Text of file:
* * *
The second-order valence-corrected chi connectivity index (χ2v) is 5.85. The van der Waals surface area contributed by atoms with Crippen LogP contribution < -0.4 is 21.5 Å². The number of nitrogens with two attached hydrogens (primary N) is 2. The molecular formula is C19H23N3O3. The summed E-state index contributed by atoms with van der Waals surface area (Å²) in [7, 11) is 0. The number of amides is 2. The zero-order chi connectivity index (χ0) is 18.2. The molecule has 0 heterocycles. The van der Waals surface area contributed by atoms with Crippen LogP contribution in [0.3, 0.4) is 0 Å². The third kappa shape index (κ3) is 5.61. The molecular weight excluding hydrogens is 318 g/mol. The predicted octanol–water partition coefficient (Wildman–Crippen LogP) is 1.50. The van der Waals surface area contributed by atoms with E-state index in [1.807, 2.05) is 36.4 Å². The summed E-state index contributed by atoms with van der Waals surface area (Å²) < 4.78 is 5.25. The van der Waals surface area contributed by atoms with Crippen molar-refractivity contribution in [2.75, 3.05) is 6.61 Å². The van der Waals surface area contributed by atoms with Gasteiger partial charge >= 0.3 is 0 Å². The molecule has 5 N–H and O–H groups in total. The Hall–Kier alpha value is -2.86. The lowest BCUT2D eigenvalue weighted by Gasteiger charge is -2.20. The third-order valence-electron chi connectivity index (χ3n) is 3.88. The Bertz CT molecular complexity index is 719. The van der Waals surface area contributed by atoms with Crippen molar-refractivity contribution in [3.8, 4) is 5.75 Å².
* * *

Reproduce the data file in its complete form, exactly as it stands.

The second-order valence-corrected chi connectivity index (χ2v) is 5.85. The van der Waals surface area contributed by atoms with Crippen LogP contribution < -0.4 is 21.5 Å². The number of nitrogens with two attached hydrogens (primary N) is 2. The molecular formula is C19H23N3O3. The summed E-state index contributed by atoms with van der Waals surface area (Å²) in [7, 11) is 0. The number of amides is 2. The zero-order chi connectivity index (χ0) is 18.2. The molecule has 0 heterocycles. The van der Waals surface area contributed by atoms with Crippen LogP contribution in [0.3, 0.4) is 0 Å². The third kappa shape index (κ3) is 5.61. The molecular weight excluding hydrogens is 318 g/mol. The predicted octanol–water partition coefficient (Wildman–Crippen LogP) is 1.50. The van der Waals surface area contributed by atoms with E-state index in [1.807, 2.05) is 36.4 Å². The summed E-state index contributed by atoms with van der Waals surface area (Å²) < 4.78 is 5.25. The van der Waals surface area contributed by atoms with Crippen molar-refractivity contribution in [2.75, 3.05) is 6.61 Å². The van der Waals surface area contributed by atoms with Gasteiger partial charge >= 0.3 is 0 Å². The molecule has 5 N–H and O–H groups in total. The Hall–Kier alpha value is -2.86. The lowest BCUT2D eigenvalue weighted by Gasteiger charge is -2.20. The third-order valence-electron chi connectivity index (χ3n) is 3.88. The Bertz CT molecular complexity index is 719. The van der Waals surface area contributed by atoms with Crippen molar-refractivity contribution in [3.8, 4) is 5.75 Å².